Vickers Village Looks Like Good Urbanism to Me

There's been a lot of buzz about the plans for the old Vickers Automotive building and the surrounding properties at the corner of Woodstock Rd and Canton St.  The developer, Miller Lowry, has updated the plans once ahead of the first official neighborhood meeting last week and I would think more updates are coming given some of the neighborhood responses on the NUR facebook page.  Most of the objection centers around the scale of the building along Woodstock Rd and it being too tall.  There have been several positive comments on the section fronting Canton Street.

Here's my take on key areas of the project:

Walkability (A)- The fact that this is mixed-use with restaurant/retail on the first floor and residential (owner occupied) above is fantastic.  It builds on the blossoming walkability of our neighborhood.  The General Theory of Walkability states that a walk must be Useful, Safe, Comfortable & Interesting.  I think this one hits on all levels.  The last thing you want here is somethign single use such as an office park where 100% of morning and afternoon trips will be by car.

Scale (B) - The building setbacks are very appropriate for the area and it definitely does a good job engaging the sidewalks and the streets.  I'm not height averse but I do think the Woodstock Rd section should be terraced back a touch.  That said, one thing that height does is create enclosure which automatically tells drivers to slow down as they percieve more friction.  Slower, more cautios drivers make for safer roads which in turn improve walkability.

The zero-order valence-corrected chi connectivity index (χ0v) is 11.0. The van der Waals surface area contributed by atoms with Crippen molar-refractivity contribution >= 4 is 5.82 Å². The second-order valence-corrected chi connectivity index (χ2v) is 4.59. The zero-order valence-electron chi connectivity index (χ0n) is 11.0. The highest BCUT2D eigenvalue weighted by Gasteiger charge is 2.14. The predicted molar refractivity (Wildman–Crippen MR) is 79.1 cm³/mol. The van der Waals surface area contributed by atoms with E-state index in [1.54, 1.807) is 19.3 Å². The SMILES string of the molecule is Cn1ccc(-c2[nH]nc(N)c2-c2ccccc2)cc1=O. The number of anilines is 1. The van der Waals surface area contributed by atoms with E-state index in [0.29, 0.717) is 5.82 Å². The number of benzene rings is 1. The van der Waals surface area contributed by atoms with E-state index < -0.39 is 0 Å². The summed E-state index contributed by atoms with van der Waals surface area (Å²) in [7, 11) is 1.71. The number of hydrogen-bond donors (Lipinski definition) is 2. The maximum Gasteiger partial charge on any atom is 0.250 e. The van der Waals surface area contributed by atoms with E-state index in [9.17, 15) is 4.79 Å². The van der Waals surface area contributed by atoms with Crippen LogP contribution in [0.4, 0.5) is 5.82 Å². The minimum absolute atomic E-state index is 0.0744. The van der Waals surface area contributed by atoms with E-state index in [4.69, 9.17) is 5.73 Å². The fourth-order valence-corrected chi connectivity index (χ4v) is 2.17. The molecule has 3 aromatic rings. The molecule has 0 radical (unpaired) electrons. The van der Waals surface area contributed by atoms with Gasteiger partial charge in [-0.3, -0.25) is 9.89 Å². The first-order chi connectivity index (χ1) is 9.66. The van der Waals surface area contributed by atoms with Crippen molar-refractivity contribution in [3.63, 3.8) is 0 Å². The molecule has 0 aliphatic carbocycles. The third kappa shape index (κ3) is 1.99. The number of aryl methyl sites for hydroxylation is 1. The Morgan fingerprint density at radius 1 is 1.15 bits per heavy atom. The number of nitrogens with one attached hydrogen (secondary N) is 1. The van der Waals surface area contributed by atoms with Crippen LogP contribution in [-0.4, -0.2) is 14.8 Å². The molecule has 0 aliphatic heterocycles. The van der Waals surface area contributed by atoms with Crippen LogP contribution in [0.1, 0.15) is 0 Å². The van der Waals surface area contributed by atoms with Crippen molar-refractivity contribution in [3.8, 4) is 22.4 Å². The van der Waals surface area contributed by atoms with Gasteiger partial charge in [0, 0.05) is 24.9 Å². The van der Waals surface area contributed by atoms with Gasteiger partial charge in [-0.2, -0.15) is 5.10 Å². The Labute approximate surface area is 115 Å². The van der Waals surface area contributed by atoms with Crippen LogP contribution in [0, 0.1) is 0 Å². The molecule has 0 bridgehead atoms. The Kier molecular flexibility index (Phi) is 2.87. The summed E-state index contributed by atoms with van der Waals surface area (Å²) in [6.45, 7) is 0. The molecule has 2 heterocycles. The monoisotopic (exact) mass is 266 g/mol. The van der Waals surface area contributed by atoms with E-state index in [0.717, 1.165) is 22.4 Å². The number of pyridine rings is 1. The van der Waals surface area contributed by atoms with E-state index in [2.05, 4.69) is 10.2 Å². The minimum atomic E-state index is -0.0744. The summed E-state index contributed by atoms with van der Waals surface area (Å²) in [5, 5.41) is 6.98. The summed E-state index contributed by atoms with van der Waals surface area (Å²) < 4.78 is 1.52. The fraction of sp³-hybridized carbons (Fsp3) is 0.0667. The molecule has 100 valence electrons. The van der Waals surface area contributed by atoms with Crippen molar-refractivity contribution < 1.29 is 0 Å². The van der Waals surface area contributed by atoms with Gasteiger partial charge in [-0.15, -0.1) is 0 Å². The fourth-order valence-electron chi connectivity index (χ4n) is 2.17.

Design (B+) - The renderings look to be high quality and would be notably nicer than the current buildings on the properties.  I personally love the look and think it would complement the area well.  If everything looked the same, we'd live in a pretty boring place.  The only reason I'm not giving this an A is the scale of the building along Woodstock.  Also, I'm not in the camp to preserve for preservation's sake.  If the new is improving significantly on the old, I'm all for it.  As Andres Duany is known to say.. "You have to break a few eggs to make an omlette."

Traffic (B) - I think the traffic fears are a little exaggerated. The retail is pretty light and there are 69 condos planned.  First, a lot of car trips will be foregone because of the inherent walkability of the neighborhood.  It would be great if the Corner Grocery was actually a "grocery" but maybe sometime it will be.  I'm not sure if the road on the west side of the development is still in the plans but it would actually be a huge benefit for those who live on Thompson Pl as they could avoid the left turn onto Canton Street that is a bit of a challenge at times.

Parking (A) - I love that a good deal of the parking for the residential will actually be underground.  There is still some surface parking but any effort to kill surface parking is highly desirable.  I'm making an assumption here but I'm thinking that if you take a story away from the development, it will kill the below ground parking and will give us more surface parking which would be TERRIBLE for our Historic District.  The lack of surface parking eliminates the missing tooth syndrome that so many downtowns suffer from.  Think of the parking lot at the intersection of Canton St and Magnolia at Pastis.  That intersection would be notably improved if we had frontage instead of a parking lot.  Once again, the Vickers Village is doing a lot to improve walkability.

Ultimately, this will be a signature project for the north end of the Historic District and it is important that it be done right.  Again, I think it get's a solid B in my book and I'd be happy to see this development right up the street for me.

Here are the most recent renderings from Miller Lowry.  Let us know your thoughts in the comments.

Looking north from Canton St

Looking SW from the Woodstock/Canton intersectionLooking east from Woodstock Rd